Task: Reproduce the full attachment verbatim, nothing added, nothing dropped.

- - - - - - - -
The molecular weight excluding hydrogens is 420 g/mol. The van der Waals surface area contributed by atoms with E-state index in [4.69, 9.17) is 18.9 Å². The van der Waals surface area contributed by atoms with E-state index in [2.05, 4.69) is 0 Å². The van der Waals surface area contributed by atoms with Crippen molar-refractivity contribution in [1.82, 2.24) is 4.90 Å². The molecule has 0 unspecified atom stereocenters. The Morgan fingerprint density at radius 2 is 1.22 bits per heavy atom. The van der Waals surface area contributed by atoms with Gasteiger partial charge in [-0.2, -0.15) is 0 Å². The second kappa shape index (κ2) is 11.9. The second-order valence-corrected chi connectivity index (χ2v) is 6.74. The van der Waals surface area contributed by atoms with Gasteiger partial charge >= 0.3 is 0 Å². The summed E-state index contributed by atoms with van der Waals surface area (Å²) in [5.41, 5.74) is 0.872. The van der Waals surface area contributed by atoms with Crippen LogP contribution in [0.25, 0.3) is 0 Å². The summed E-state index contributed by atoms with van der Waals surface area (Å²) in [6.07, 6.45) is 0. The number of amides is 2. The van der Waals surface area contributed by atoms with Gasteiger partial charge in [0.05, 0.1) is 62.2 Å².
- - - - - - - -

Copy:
The molecular weight excluding hydrogens is 420 g/mol. The van der Waals surface area contributed by atoms with E-state index in [4.69, 9.17) is 18.9 Å². The van der Waals surface area contributed by atoms with E-state index in [2.05, 4.69) is 0 Å². The van der Waals surface area contributed by atoms with Crippen molar-refractivity contribution in [1.82, 2.24) is 4.90 Å². The molecule has 0 unspecified atom stereocenters. The Morgan fingerprint density at radius 2 is 1.22 bits per heavy atom. The van der Waals surface area contributed by atoms with Gasteiger partial charge in [-0.2, -0.15) is 0 Å². The second kappa shape index (κ2) is 11.9. The second-order valence-corrected chi connectivity index (χ2v) is 6.74. The van der Waals surface area contributed by atoms with Gasteiger partial charge >= 0.3 is 0 Å². The summed E-state index contributed by atoms with van der Waals surface area (Å²) in [5.41, 5.74) is 0.872. The van der Waals surface area contributed by atoms with Crippen LogP contribution in [0.25, 0.3) is 0 Å². The summed E-state index contributed by atoms with van der Waals surface area (Å²) in [6.07, 6.45) is 0. The number of amides is 2. The van der Waals surface area contributed by atoms with Gasteiger partial charge in [0.05, 0.1) is 62.2 Å².